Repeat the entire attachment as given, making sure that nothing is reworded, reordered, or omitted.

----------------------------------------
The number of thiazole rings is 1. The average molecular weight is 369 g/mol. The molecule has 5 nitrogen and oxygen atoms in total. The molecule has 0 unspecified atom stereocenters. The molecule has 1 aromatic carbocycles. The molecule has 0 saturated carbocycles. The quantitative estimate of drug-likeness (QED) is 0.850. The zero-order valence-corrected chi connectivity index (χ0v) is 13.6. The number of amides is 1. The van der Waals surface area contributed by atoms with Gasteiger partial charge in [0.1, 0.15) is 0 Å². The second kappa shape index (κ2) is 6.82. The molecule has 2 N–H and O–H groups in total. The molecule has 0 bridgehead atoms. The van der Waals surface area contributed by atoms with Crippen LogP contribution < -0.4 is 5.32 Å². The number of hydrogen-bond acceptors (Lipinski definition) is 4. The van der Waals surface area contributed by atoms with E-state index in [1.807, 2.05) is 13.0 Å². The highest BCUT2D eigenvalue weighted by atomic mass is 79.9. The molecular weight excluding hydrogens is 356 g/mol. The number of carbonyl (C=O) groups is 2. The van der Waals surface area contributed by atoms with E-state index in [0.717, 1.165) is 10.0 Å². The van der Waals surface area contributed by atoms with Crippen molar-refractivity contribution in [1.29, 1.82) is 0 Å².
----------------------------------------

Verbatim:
The number of thiazole rings is 1. The average molecular weight is 369 g/mol. The molecule has 5 nitrogen and oxygen atoms in total. The molecule has 0 unspecified atom stereocenters. The molecule has 1 aromatic carbocycles. The molecule has 0 saturated carbocycles. The quantitative estimate of drug-likeness (QED) is 0.850. The zero-order valence-corrected chi connectivity index (χ0v) is 13.6. The number of amides is 1. The van der Waals surface area contributed by atoms with Gasteiger partial charge in [0.1, 0.15) is 0 Å². The second kappa shape index (κ2) is 6.82. The molecule has 2 N–H and O–H groups in total. The molecule has 0 bridgehead atoms. The van der Waals surface area contributed by atoms with Crippen LogP contribution < -0.4 is 5.32 Å². The number of hydrogen-bond acceptors (Lipinski definition) is 4. The van der Waals surface area contributed by atoms with E-state index in [1.807, 2.05) is 13.0 Å². The highest BCUT2D eigenvalue weighted by atomic mass is 79.9. The molecular weight excluding hydrogens is 356 g/mol. The number of carbonyl (C=O) groups is 2. The van der Waals surface area contributed by atoms with E-state index in [0.717, 1.165) is 10.0 Å². The van der Waals surface area contributed by atoms with Crippen molar-refractivity contribution in [1.29, 1.82) is 0 Å².